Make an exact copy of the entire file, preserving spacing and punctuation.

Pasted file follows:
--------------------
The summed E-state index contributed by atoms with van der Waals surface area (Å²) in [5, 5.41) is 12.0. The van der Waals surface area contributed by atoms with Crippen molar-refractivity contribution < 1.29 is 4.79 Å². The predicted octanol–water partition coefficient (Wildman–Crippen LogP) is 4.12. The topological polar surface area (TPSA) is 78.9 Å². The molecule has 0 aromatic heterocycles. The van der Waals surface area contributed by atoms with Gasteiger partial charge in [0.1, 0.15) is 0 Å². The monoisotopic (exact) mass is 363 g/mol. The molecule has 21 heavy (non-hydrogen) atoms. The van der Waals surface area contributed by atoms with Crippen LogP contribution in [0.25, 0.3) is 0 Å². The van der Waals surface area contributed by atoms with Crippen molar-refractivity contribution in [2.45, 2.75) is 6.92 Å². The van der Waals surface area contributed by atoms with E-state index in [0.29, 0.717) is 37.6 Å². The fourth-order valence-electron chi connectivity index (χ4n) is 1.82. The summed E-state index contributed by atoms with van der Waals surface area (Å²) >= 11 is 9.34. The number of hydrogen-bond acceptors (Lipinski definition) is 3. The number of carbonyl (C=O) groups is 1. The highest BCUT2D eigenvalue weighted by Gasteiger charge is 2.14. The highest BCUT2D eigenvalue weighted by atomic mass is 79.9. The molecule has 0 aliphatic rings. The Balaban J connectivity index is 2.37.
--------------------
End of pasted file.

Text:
The summed E-state index contributed by atoms with van der Waals surface area (Å²) in [5, 5.41) is 12.0. The van der Waals surface area contributed by atoms with Crippen molar-refractivity contribution < 1.29 is 4.79 Å². The predicted octanol–water partition coefficient (Wildman–Crippen LogP) is 4.12. The topological polar surface area (TPSA) is 78.9 Å². The molecule has 0 aromatic heterocycles. The van der Waals surface area contributed by atoms with Gasteiger partial charge in [0.1, 0.15) is 0 Å². The monoisotopic (exact) mass is 363 g/mol. The molecule has 21 heavy (non-hydrogen) atoms. The van der Waals surface area contributed by atoms with Crippen LogP contribution in [0.25, 0.3) is 0 Å². The van der Waals surface area contributed by atoms with Crippen molar-refractivity contribution in [2.45, 2.75) is 6.92 Å². The van der Waals surface area contributed by atoms with E-state index in [0.29, 0.717) is 37.6 Å². The fourth-order valence-electron chi connectivity index (χ4n) is 1.82. The summed E-state index contributed by atoms with van der Waals surface area (Å²) >= 11 is 9.34. The number of hydrogen-bond acceptors (Lipinski definition) is 3. The number of carbonyl (C=O) groups is 1. The highest BCUT2D eigenvalue weighted by Gasteiger charge is 2.14. The highest BCUT2D eigenvalue weighted by atomic mass is 79.9. The molecule has 0 aliphatic rings. The Balaban J connectivity index is 2.37.